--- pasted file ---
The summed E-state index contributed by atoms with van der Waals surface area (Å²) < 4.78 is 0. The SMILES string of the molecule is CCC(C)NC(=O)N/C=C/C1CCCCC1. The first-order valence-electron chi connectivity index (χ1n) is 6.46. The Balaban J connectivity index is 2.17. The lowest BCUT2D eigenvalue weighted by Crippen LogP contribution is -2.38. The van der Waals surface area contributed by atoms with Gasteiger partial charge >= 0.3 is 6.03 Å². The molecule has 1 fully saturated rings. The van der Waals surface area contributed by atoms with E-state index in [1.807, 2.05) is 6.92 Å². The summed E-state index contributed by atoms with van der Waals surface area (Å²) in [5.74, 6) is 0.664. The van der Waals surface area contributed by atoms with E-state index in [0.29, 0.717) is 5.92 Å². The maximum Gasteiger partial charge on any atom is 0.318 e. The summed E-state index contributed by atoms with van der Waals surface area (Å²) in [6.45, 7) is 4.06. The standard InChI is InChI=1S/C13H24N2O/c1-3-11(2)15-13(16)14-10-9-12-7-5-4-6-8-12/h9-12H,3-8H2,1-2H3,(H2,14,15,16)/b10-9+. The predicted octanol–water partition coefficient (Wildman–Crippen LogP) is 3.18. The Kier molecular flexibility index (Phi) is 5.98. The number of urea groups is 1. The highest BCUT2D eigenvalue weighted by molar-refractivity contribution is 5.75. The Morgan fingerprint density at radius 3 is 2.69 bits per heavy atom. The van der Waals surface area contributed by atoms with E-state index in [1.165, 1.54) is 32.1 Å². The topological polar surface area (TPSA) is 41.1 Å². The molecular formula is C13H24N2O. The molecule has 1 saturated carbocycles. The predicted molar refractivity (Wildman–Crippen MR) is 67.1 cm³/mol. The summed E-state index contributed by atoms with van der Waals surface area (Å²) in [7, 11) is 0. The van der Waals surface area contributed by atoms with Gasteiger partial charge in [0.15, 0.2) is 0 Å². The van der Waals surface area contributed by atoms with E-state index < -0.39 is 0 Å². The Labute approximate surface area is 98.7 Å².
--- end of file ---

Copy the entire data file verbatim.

The summed E-state index contributed by atoms with van der Waals surface area (Å²) < 4.78 is 0. The SMILES string of the molecule is CCC(C)NC(=O)N/C=C/C1CCCCC1. The first-order valence-electron chi connectivity index (χ1n) is 6.46. The Balaban J connectivity index is 2.17. The lowest BCUT2D eigenvalue weighted by Crippen LogP contribution is -2.38. The van der Waals surface area contributed by atoms with Gasteiger partial charge >= 0.3 is 6.03 Å². The molecule has 1 fully saturated rings. The van der Waals surface area contributed by atoms with E-state index in [1.807, 2.05) is 6.92 Å². The summed E-state index contributed by atoms with van der Waals surface area (Å²) in [5.74, 6) is 0.664. The van der Waals surface area contributed by atoms with E-state index in [0.29, 0.717) is 5.92 Å². The maximum Gasteiger partial charge on any atom is 0.318 e. The summed E-state index contributed by atoms with van der Waals surface area (Å²) in [6.45, 7) is 4.06. The standard InChI is InChI=1S/C13H24N2O/c1-3-11(2)15-13(16)14-10-9-12-7-5-4-6-8-12/h9-12H,3-8H2,1-2H3,(H2,14,15,16)/b10-9+. The predicted octanol–water partition coefficient (Wildman–Crippen LogP) is 3.18. The Kier molecular flexibility index (Phi) is 5.98. The number of urea groups is 1. The highest BCUT2D eigenvalue weighted by molar-refractivity contribution is 5.75. The Morgan fingerprint density at radius 3 is 2.69 bits per heavy atom. The van der Waals surface area contributed by atoms with E-state index in [1.165, 1.54) is 32.1 Å². The topological polar surface area (TPSA) is 41.1 Å². The molecular formula is C13H24N2O. The molecule has 1 saturated carbocycles. The predicted molar refractivity (Wildman–Crippen MR) is 67.1 cm³/mol. The summed E-state index contributed by atoms with van der Waals surface area (Å²) in [7, 11) is 0. The van der Waals surface area contributed by atoms with Gasteiger partial charge in [0.15, 0.2) is 0 Å². The van der Waals surface area contributed by atoms with E-state index < -0.39 is 0 Å². The Labute approximate surface area is 98.7 Å².